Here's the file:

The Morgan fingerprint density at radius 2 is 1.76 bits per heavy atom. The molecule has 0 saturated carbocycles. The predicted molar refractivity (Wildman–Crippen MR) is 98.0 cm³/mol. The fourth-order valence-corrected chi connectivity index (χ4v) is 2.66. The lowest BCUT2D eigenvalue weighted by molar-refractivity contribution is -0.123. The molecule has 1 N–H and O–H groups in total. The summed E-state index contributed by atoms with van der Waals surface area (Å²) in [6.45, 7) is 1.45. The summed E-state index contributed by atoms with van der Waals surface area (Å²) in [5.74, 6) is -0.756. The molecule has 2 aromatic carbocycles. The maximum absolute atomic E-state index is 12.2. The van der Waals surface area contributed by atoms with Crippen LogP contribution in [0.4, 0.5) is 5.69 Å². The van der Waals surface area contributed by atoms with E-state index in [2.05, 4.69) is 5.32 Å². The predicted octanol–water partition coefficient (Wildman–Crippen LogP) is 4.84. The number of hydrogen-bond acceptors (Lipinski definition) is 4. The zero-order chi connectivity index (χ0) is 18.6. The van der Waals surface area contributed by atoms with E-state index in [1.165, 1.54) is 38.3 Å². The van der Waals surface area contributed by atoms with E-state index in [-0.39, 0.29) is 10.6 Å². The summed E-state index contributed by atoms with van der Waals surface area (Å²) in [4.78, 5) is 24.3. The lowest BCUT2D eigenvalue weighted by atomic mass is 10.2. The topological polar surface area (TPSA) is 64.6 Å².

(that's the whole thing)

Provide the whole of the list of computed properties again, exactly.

The Morgan fingerprint density at radius 2 is 1.76 bits per heavy atom. The molecule has 0 saturated carbocycles. The predicted molar refractivity (Wildman–Crippen MR) is 98.0 cm³/mol. The fourth-order valence-corrected chi connectivity index (χ4v) is 2.66. The lowest BCUT2D eigenvalue weighted by molar-refractivity contribution is -0.123. The molecule has 1 N–H and O–H groups in total. The summed E-state index contributed by atoms with van der Waals surface area (Å²) in [6.45, 7) is 1.45. The summed E-state index contributed by atoms with van der Waals surface area (Å²) in [5.74, 6) is -0.756. The molecule has 2 aromatic carbocycles. The maximum absolute atomic E-state index is 12.2. The van der Waals surface area contributed by atoms with Crippen LogP contribution in [0.4, 0.5) is 5.69 Å². The van der Waals surface area contributed by atoms with E-state index in [2.05, 4.69) is 5.32 Å². The predicted octanol–water partition coefficient (Wildman–Crippen LogP) is 4.84. The number of hydrogen-bond acceptors (Lipinski definition) is 4. The zero-order chi connectivity index (χ0) is 18.6. The van der Waals surface area contributed by atoms with E-state index in [1.165, 1.54) is 38.3 Å². The van der Waals surface area contributed by atoms with E-state index in [-0.39, 0.29) is 10.6 Å². The summed E-state index contributed by atoms with van der Waals surface area (Å²) in [4.78, 5) is 24.3. The lowest BCUT2D eigenvalue weighted by atomic mass is 10.2. The topological polar surface area (TPSA) is 64.6 Å².